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Winter Quarters, at Low Ridge Haven
djellison
post Jul 11 2006, 07:39 PM
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Of you go and listen to the Squyres Q'n'A tongue.gif ...the question was asked back in September. The rover's don't care what sol it is, but the scripts on the ground do...and they've been edited to do 4 digit sol numbers.

Doug
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mhoward
post Jul 11 2006, 08:09 PM
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QUOTE (diane @ Jul 11 2006, 07:22 PM) *
I'm a bit more worried about 1024.


Oh, that's bad. smile.gif
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Tesheiner
post Jul 11 2006, 08:24 PM
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OT: What about MMB and S1K, Mike?
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mhoward
post Jul 11 2006, 08:52 PM
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QUOTE (Tesheiner @ Jul 11 2006, 08:24 PM) *
OT: What about MMB and S1K, Mike?


You know, I'm not entirely sure; I don't think there are any problems there, but I suppose it's getting to the point where I better check on it soon smile.gif

It's a nice problem to have - rovers that stay working for more than 1000 sols!
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djellison
post Jul 11 2006, 08:52 PM
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Until Pathfinder, 1000 sols+ was the norm wink.gif

Doug
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tedstryk
post Jul 12 2006, 11:25 AM
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Very true. We often forget Pathfinder was only a test mission, since it was launched even after the mission it was Pathfinding for was cancelled.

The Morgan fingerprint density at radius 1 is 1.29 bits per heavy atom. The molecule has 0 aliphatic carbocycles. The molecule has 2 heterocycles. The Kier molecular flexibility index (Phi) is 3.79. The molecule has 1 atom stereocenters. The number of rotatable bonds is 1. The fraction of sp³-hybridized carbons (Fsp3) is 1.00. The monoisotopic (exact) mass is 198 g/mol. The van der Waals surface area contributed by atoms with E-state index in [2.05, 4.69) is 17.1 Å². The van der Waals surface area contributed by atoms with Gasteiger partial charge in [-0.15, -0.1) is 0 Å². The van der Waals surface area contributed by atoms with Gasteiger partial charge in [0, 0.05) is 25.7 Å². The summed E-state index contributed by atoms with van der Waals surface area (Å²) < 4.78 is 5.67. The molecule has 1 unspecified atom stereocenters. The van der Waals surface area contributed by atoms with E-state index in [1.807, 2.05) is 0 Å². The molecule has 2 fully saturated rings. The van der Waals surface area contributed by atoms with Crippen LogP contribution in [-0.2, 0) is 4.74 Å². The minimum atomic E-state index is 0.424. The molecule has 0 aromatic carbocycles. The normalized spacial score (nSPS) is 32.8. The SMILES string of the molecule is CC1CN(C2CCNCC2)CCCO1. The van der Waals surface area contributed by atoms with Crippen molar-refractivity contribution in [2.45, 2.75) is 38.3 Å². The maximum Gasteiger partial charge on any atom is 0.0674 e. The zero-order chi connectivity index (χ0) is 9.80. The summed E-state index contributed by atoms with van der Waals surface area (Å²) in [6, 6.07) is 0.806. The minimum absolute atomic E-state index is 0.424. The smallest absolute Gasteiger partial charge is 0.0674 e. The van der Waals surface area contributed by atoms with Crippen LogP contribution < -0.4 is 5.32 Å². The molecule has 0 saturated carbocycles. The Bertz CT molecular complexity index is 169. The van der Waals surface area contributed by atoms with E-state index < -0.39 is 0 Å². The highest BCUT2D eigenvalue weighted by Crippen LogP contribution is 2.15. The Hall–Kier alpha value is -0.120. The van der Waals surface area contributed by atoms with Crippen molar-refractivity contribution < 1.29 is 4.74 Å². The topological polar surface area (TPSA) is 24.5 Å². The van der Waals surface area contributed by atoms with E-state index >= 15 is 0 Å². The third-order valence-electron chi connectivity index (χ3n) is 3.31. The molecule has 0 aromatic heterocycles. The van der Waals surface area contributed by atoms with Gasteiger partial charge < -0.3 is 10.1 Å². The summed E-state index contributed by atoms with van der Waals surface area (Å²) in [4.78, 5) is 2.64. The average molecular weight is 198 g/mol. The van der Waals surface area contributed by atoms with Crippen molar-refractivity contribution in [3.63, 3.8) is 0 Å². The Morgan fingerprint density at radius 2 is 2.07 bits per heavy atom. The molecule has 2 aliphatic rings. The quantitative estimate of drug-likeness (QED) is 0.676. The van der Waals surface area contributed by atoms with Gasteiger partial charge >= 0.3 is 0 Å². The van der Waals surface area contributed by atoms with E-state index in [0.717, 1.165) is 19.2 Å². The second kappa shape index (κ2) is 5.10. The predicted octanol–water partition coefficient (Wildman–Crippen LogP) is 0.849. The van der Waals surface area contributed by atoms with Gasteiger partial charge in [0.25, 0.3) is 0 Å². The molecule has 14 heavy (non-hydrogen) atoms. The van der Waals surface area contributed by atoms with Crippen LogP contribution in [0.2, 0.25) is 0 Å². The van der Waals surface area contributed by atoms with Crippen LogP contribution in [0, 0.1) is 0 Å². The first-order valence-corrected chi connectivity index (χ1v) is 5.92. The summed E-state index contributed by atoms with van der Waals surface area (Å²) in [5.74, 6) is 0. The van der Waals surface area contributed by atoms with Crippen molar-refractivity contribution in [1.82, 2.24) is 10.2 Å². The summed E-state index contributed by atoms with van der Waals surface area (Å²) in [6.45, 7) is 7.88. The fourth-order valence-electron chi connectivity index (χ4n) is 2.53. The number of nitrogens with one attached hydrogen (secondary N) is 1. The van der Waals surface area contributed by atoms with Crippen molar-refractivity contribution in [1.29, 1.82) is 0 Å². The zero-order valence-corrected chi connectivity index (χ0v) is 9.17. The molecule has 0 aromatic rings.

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hendric
post Jul 12 2006, 03:23 PM
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Just as a matter of comparison, here's the "lifetime" of the Viking landers:

CODE
Viking 1:
  Landed:          July 20, 1976
  Comms lost:      Nov. 11, 1982
  Earth days:      2305
  Mars Sols:       2247

Viking 2:
  Landed:          September 3, 1976
  Comms lost:      April 11, 1980
  Earth days:      1316
  Mars Sols:       1283

Data taken from www.solarviews.com


Go Sol 1300!!!


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"The engineers, as usual, made a tremendous fuss. Again as usual, they did the job in half the time they had dismissed as being absolutely impossible." --Rescue Party, Arthur C Clarke
Mother Nature is the final inspector of all quality.
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mhoward
post Jul 12 2006, 03:41 PM
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What I love about this forum is that people actually take time to look up stuff like that.

I would say the Viking guantlet has been thrown down, then. Go MER!
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climber
post Jul 12 2006, 04:27 PM
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QUOTE (hendric @ Jul 12 2006, 05:23 PM) *
Just as a matter of comparison, here's the "lifetime" of the Viking landers:

CODE
Viking 1:
  Landed:          July 20, 1976
  Comms lost:      Nov. 11, 1982
  Earth days:      2305
  Mars Sols:       2247

Viking 2:
  Landed:          September 3, 1976
  Comms lost:      April 11, 1980
  Earth days:      1316
  Mars Sols:       1283

Data taken from www.solarviews.com


Go Sol 1300!!!


As Spirit will be 900 Sols old in 3 more sols, I was going to open up a topic about longevity and this sort of things. So fell free to move this if you want to.
My thinking was if this is fair to compare :